This is a Japanese WW2 wreck lying in front of what is now the Bimoli cooking oil factory.
It was at anchor carrying munitions when it was blown up by torpedoes launched by an attacking US submarine (the USS Swordfish), causing the munitions to blow the aft end completely apart, which now is a pile of plating on the deep end of the wreck. The ship lies leaning to one side with the bottom at 32 metres and the highest point on the wreck about 12 metres in depth.
Schools of large Barracuda can be seen at times as well as Potato Cod in the hold, White tip reef Sharks dozing beneath and passing Eagle Rays. The sponge gardens below the bow and to the starboard side present excellent Nudibranch and other critter possibilities.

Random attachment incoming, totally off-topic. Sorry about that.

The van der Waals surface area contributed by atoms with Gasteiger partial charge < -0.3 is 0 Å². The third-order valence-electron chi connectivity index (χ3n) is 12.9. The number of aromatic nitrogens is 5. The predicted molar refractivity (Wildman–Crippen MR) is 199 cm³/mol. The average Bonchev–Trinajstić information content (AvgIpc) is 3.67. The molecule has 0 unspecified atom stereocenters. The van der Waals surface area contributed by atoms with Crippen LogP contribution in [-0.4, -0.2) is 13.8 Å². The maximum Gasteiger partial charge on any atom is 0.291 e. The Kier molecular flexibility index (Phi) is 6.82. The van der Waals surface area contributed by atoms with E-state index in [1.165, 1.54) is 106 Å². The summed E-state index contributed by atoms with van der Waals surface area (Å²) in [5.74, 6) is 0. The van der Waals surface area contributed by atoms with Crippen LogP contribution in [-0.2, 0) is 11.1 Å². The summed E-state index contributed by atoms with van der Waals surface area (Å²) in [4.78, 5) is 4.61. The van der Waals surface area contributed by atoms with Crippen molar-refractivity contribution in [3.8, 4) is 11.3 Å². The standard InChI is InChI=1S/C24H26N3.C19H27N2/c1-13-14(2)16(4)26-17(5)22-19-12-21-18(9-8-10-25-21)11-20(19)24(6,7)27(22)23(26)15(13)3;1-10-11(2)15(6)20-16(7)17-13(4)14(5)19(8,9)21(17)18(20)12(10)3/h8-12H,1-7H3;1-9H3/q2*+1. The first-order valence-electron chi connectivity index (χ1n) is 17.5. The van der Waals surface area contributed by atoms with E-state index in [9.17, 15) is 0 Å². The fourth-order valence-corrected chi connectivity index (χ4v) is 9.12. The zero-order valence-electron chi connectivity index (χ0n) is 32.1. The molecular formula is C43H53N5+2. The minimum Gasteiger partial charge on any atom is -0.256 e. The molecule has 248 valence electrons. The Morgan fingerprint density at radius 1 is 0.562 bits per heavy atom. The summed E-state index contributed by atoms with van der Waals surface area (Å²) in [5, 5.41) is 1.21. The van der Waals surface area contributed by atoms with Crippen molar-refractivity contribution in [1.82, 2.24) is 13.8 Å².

Visibility here is usually much better than at wrecks further up the strait, though wavy conditions can limit diving here during the height of the June-September SE winds.
Having ength for about 60m, this Japanese World War II wreck lying on its starboard side in 100' of water. It suffered major damage when it was hit by torpedo. The twisted wreckage is heavily overgrown and great for exploring. A giant lobster usually puts in an appearance and a school of giant Barracuda circle the ship.